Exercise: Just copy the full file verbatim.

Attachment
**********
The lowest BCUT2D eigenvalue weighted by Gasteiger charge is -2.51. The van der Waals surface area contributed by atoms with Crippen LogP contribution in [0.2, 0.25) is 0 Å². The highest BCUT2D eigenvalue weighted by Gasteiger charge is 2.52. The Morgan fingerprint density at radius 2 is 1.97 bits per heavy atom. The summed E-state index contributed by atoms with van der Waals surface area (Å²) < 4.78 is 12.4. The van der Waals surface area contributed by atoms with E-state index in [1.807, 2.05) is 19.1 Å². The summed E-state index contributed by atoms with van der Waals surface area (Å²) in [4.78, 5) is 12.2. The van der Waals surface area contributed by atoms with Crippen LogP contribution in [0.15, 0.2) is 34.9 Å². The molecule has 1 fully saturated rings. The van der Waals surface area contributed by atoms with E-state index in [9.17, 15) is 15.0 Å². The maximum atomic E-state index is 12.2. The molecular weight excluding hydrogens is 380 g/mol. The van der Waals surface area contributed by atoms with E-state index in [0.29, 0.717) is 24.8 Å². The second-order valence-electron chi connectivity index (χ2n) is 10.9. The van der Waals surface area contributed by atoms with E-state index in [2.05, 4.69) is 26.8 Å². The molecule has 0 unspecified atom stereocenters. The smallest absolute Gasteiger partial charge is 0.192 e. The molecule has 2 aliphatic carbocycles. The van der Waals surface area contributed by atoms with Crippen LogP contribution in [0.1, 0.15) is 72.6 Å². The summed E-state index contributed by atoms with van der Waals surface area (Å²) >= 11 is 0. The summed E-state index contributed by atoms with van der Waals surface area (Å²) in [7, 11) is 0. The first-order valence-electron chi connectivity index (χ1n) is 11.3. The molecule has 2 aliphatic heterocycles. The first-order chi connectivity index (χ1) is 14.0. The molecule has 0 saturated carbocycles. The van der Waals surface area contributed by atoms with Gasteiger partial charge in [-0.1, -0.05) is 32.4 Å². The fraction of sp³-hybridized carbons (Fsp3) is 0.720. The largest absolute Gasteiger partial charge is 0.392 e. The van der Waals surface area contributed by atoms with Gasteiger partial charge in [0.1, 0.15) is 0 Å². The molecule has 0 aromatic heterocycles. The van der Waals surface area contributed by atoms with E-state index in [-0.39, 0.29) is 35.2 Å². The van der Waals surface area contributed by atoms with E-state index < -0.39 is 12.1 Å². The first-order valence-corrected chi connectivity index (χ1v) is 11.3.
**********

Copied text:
The lowest BCUT2D eigenvalue weighted by Gasteiger charge is -2.51. The van der Waals surface area contributed by atoms with Crippen LogP contribution in [0.2, 0.25) is 0 Å². The highest BCUT2D eigenvalue weighted by Gasteiger charge is 2.52. The Morgan fingerprint density at radius 2 is 1.97 bits per heavy atom. The summed E-state index contributed by atoms with van der Waals surface area (Å²) < 4.78 is 12.4. The van der Waals surface area contributed by atoms with E-state index in [1.807, 2.05) is 19.1 Å². The summed E-state index contributed by atoms with van der Waals surface area (Å²) in [4.78, 5) is 12.2. The van der Waals surface area contributed by atoms with Crippen LogP contribution in [0.15, 0.2) is 34.9 Å². The molecule has 1 fully saturated rings. The van der Waals surface area contributed by atoms with E-state index in [9.17, 15) is 15.0 Å². The maximum atomic E-state index is 12.2. The molecular weight excluding hydrogens is 380 g/mol. The van der Waals surface area contributed by atoms with E-state index in [0.29, 0.717) is 24.8 Å². The second-order valence-electron chi connectivity index (χ2n) is 10.9. The van der Waals surface area contributed by atoms with E-state index in [2.05, 4.69) is 26.8 Å². The molecule has 0 unspecified atom stereocenters. The smallest absolute Gasteiger partial charge is 0.192 e. The molecule has 2 aliphatic carbocycles. The van der Waals surface area contributed by atoms with Crippen LogP contribution in [0.1, 0.15) is 72.6 Å². The summed E-state index contributed by atoms with van der Waals surface area (Å²) >= 11 is 0. The summed E-state index contributed by atoms with van der Waals surface area (Å²) in [7, 11) is 0. The first-order valence-electron chi connectivity index (χ1n) is 11.3. The molecule has 2 aliphatic heterocycles. The first-order chi connectivity index (χ1) is 14.0. The molecule has 0 saturated carbocycles. The van der Waals surface area contributed by atoms with Gasteiger partial charge in [-0.1, -0.05) is 32.4 Å². The fraction of sp³-hybridized carbons (Fsp3) is 0.720. The largest absolute Gasteiger partial charge is 0.392 e. The van der Waals surface area contributed by atoms with Gasteiger partial charge in [0.1, 0.15) is 0 Å². The molecule has 0 aromatic heterocycles. The van der Waals surface area contributed by atoms with E-state index in [-0.39, 0.29) is 35.2 Å². The van der Waals surface area contributed by atoms with E-state index < -0.39 is 12.1 Å². The first-order valence-corrected chi connectivity index (χ1v) is 11.3.